This whole month, we’ve been spending our Challenge Mondays talking about school outreach, and all the travails that come with it. Experiences can be mixed, at best. There are many challenges to forging partnerships and getting in front of teens at the schools — from busy scheduling, understaffed libraries, to even administrative hurdles. The value for us, as teen staff in public libraries, is obvious. A huge percentage of our service population must be in this building 8 hours a day. AND WE WANT AT THEM!
Ideally, we would go in with our endless lists of projects, programs, and services, and promote to an already captive audience. But as mentioned, school librarians are overworked, understaffed, and all too often, endangered. Libraries are one of the first places to cut back when budgets are tight, and there is sadly an all-too-common misconception that the public library can replace school librarians. (I hopefully don’t need to tell you that, unequivocally, they cannot. But just in case, read this. And this. And this.)
It’s sad when two groups – school and public libraries – with such overlapping missions, can’t find common ground to work together. It’s also frustrating, from the public librarian perspective, when so much of these challenges are out of our control. What can we do, then? How can we show our colleagues at the schools we serve that we are there to support them?
Public libraries, as a rule, have greater access to materials than most schools. Your print collection is almost definitely bigger than theirs, not to mention media. Your databases are likely bigger, faster, and stronger. If nothing else, public libraries have easier access to interlibrary loan (ILL) and consortiums for sharing materials. Set up a lending program where you can get the school library whatever materials they may need. If there aren’t teacher cards, or teacher bags, or school accounts, advocate for their creation! Those school libraries are full of potential users, far more than you’ll ever see come through your doors. Getting the books and information they need or want into their hands will help you reach more teens than you’d otherwise be able. In the end, it’s not about you, but about best serving your population. (That said, track and report those services to your supervisors. Just because you’re working behind the scenes doesn’t mean you aren’t supporting the public library mission, and you need to make sure your administration sees that.)
A big part of this necessary shift in thinking is a willingness to take a back seat and become a silent (or at least quiet) partner — at least at first. The school librarian will be more secure, as you’ll be supporting rather than replacing what they do. You’ll also be laying the groundwork for your further (and hopefully more visible) involvement in the future.
Let me tell you a story. A Tale of Two Public & School Library Relationships, if you will. Just sit right back…
Several years ago, I was a library assistant at a medium suburban high school. My first year there, we were putting together a lunch time book club to meet every month or so, and were in need of numerous copies of each title we read. We tried numerous times to partner with our public library to set up a way for us to interlibrary loan the books and have them at our school library to check out to students. And every time we received an emphatic “NO”. We forged ahead on our own, and through support from elsewhere in the school and setting up our own ILL system, were able to get enough titles for a group that had more than 40 members after a year.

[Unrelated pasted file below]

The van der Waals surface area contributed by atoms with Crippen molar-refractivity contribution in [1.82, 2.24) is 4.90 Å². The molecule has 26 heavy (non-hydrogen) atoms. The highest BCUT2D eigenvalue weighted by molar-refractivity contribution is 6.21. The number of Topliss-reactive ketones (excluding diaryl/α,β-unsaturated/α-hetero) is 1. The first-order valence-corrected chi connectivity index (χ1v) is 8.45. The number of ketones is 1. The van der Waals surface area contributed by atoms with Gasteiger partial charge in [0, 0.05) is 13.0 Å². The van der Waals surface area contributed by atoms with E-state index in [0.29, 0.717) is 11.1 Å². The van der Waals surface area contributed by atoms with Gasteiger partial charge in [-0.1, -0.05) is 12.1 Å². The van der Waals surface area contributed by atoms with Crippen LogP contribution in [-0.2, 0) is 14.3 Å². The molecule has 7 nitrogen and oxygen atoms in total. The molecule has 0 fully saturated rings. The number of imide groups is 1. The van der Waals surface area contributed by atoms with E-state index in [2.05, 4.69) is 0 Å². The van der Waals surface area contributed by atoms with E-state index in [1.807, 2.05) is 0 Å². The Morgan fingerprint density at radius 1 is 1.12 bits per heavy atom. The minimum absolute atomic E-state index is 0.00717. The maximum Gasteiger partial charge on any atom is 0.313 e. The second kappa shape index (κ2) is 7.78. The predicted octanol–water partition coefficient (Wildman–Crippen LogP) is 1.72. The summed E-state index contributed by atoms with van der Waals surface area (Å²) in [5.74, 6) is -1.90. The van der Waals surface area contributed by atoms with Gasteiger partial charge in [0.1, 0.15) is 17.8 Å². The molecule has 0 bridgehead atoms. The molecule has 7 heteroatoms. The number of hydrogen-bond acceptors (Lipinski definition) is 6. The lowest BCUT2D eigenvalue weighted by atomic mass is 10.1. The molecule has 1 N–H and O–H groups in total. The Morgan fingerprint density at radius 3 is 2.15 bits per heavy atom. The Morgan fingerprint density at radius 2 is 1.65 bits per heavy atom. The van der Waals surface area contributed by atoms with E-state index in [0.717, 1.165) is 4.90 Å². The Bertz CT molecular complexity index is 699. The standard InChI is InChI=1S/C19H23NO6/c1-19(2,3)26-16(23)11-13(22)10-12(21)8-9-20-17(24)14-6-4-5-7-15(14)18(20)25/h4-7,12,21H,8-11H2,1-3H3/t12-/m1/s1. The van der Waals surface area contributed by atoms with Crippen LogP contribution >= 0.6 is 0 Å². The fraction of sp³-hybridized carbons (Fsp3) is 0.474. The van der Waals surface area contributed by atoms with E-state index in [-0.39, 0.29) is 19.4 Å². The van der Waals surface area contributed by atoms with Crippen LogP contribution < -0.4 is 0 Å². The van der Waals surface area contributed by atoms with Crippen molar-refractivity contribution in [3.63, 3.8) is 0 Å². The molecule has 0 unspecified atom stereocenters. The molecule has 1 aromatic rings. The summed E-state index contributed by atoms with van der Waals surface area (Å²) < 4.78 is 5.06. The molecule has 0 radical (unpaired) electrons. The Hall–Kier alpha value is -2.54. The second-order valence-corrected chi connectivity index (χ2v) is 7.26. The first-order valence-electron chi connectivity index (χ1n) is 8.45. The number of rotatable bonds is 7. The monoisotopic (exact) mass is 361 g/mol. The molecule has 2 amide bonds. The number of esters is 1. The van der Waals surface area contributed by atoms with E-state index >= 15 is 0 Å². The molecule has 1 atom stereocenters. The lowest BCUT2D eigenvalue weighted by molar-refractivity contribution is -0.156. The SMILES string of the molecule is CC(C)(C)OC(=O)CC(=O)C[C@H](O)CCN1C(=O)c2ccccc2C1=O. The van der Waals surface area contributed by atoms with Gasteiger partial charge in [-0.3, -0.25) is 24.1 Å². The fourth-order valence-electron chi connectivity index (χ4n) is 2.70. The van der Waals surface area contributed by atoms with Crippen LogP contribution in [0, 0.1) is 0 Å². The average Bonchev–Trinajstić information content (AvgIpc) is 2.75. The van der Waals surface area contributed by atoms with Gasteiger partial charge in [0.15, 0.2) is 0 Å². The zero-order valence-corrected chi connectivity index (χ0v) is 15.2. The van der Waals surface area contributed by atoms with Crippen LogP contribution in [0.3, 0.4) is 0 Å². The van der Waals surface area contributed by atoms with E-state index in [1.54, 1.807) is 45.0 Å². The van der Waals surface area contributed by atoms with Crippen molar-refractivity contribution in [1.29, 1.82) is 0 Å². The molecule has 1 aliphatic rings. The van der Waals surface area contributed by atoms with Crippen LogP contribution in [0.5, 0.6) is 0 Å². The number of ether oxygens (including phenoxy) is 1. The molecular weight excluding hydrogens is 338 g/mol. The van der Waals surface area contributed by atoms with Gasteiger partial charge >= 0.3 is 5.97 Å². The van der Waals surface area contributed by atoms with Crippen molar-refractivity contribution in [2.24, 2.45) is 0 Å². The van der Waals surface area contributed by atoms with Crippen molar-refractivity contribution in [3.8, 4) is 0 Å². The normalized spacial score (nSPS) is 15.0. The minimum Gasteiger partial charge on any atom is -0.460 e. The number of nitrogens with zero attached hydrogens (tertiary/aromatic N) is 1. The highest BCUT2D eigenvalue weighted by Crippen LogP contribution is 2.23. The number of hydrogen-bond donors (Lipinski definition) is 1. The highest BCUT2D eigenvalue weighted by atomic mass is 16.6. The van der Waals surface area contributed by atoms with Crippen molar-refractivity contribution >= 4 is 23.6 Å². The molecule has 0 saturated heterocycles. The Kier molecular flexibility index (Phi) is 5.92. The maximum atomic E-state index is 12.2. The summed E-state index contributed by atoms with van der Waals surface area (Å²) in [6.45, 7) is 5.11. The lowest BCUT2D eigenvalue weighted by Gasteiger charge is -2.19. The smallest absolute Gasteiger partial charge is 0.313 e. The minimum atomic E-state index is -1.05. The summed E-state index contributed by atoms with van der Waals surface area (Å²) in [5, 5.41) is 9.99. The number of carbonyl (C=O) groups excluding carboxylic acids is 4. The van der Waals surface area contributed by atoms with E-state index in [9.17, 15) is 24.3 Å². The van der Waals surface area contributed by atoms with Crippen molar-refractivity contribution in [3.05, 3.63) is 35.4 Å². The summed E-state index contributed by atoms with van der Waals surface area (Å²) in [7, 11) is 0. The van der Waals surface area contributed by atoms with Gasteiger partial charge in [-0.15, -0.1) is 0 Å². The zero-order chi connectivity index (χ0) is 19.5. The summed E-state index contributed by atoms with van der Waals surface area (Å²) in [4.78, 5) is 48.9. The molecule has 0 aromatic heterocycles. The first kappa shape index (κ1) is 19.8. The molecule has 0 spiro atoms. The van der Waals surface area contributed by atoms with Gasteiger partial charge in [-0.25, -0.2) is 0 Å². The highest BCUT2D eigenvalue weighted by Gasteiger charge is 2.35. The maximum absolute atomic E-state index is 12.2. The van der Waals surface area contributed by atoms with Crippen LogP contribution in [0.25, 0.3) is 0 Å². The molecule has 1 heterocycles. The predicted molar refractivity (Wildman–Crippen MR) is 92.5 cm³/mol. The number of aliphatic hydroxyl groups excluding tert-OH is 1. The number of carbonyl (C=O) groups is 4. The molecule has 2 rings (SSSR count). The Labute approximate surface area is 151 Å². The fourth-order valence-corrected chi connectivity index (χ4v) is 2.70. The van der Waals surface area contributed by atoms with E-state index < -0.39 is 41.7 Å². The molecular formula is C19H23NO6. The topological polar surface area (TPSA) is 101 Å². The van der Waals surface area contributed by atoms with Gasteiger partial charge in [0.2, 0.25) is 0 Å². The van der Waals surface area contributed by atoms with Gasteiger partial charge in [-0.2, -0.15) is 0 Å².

A year or two after, the public library had a new teen librarian who wanted to come meet with us. She came over to visit the school library and to talk about ways we could partner. What she really wanted was a chance to come over and book talk to our kids and promote her programs and services. I’m not saying we laughed her out of the building, but…in the end, we made like Little Red Hen and baked that bread ourselves.
Contrast that with the large public library I work at now. Each school we serve has its own library account, and they will request items that we check out and send over on a near-daily basis, with the occasional ILL request for good measure. Because these relationships are so well established, our partnerships have branched out in multiple ways. The schools regularly promote public library programs, hanging flyers and even talking them up during morning announcements. Classes will often take field trips to the teen space in the library, and we visit classes to give book talks and database presentations. This past school year, we have even partnered with a middle school on a 3D printing class.
I know each library is different, with varying capacity and available resources, and I know not everyone can do all that’s been discussed above. What I want more teen librarians working with schools to realize is that the goal is creating an equally beneficial partnership, and to understand many of the constraints under which school librarians work. And I’m happy to report that the school library I used to work at now has a much more fruitful relationship with its public counterpart, so don’t feel burdened by how these relationships have previously played out. These foundations are built slowly, but you’ll do better to go in offering ways you can help, instead of looking for what they can do for you.
Evan Mather is the Young Adult Librarian at the Bloomingdale Public Library in Bloomingdale, IL. He loves working with teens and finding innovative ways to foster creativity, learning, and build community partnerships. You can find Evan shouting smart library thoughts and/or dumb jokes at the Internet on Twitter (@evan_mather).